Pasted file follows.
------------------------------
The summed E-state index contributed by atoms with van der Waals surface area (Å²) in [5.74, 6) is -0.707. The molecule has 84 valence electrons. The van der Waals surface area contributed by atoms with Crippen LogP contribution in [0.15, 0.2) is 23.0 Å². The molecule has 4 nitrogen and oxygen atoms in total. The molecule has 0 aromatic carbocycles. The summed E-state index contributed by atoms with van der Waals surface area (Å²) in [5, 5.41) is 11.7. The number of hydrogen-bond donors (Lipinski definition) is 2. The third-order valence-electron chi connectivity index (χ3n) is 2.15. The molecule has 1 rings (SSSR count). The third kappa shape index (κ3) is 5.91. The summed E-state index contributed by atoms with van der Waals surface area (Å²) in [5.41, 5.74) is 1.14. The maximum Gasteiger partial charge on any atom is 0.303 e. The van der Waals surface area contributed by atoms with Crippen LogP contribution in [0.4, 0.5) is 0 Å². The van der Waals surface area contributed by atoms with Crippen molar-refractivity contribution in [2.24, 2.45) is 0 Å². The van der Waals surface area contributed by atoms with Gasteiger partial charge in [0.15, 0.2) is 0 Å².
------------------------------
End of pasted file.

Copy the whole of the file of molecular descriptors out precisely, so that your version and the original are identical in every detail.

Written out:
The summed E-state index contributed by atoms with van der Waals surface area (Å²) in [5.74, 6) is -0.707. The molecule has 84 valence electrons. The van der Waals surface area contributed by atoms with Crippen LogP contribution in [0.15, 0.2) is 23.0 Å². The molecule has 4 nitrogen and oxygen atoms in total. The molecule has 0 aromatic carbocycles. The summed E-state index contributed by atoms with van der Waals surface area (Å²) in [5, 5.41) is 11.7. The number of hydrogen-bond donors (Lipinski definition) is 2. The third-order valence-electron chi connectivity index (χ3n) is 2.15. The molecule has 1 rings (SSSR count). The third kappa shape index (κ3) is 5.91. The summed E-state index contributed by atoms with van der Waals surface area (Å²) in [5.41, 5.74) is 1.14. The maximum Gasteiger partial charge on any atom is 0.303 e. The van der Waals surface area contributed by atoms with Crippen LogP contribution in [0.4, 0.5) is 0 Å². The van der Waals surface area contributed by atoms with Crippen molar-refractivity contribution in [2.24, 2.45) is 0 Å². The van der Waals surface area contributed by atoms with Gasteiger partial charge in [0.15, 0.2) is 0 Å².